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Home Archive Volume 61 Volume 61, Issue 5 Prefering Order to Justice
Prefering Order to Justice

By Laura Rovner & Jeanne Theoharis | 61 Am. U. L. Rev. 1331 (2012)

In the decade since 9/11, much has been written about the “War on Terror” and the lack of justice for people detained at Guantánamo or subjected to rendition and torture in CIA black sites. A central focus of the critique is the unreviewability of Executive branch action toward those detained and tried in military commissions. In those critiques, the federal courts are regularly celebrated for their due process and other rights protections. Yet in the past ten years, there has been little scrutiny of the hundreds of terrorism cases tried in the Article III courts and the state of the rights of people accused of terrrorism-related offenses in the federal system. The deference to assertions of national security that degraded protections for detainees at Guantánamo has similarly degraded the protections for Muslims facing terrorism charges in the federal courts.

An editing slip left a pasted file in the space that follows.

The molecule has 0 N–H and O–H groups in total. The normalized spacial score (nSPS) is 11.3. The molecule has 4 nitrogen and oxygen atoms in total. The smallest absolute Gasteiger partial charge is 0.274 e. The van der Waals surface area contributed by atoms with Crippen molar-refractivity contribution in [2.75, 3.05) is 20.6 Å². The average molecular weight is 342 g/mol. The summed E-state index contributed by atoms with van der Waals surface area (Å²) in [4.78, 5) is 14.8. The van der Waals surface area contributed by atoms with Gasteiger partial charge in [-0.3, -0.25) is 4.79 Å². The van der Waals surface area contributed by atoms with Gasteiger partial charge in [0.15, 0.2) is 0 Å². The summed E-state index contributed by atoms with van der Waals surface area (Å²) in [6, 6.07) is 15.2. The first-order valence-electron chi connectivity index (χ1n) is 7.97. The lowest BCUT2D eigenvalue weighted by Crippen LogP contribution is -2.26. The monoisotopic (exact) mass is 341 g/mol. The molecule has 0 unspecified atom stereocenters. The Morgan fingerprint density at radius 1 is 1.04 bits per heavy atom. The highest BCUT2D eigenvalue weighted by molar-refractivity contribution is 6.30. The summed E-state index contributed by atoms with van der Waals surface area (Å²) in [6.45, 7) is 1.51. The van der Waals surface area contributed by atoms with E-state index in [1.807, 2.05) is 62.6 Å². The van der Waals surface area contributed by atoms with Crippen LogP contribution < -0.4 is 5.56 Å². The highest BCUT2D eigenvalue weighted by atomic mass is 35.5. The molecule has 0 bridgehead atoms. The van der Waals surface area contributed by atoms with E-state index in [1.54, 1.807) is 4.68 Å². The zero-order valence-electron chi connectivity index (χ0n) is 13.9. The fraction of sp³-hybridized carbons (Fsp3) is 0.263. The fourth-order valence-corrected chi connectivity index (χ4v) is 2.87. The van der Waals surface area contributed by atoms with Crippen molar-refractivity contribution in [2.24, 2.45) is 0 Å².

This Essay provides a close examination of one of those cases—that of Syed Fahad Hashmi—and reveals rights abridgement throughout the legal process (intrusive surveillance, vague material support charges, the use of prolonged pre-trial solitary confinement, classified evidence, the use of political activities to demonstrate mindset and intent). The federal courts have permitted such rights abridgements, largely abdicating their role as a check on Executive power and imperiling the rights of those being tried in the Article III courts.

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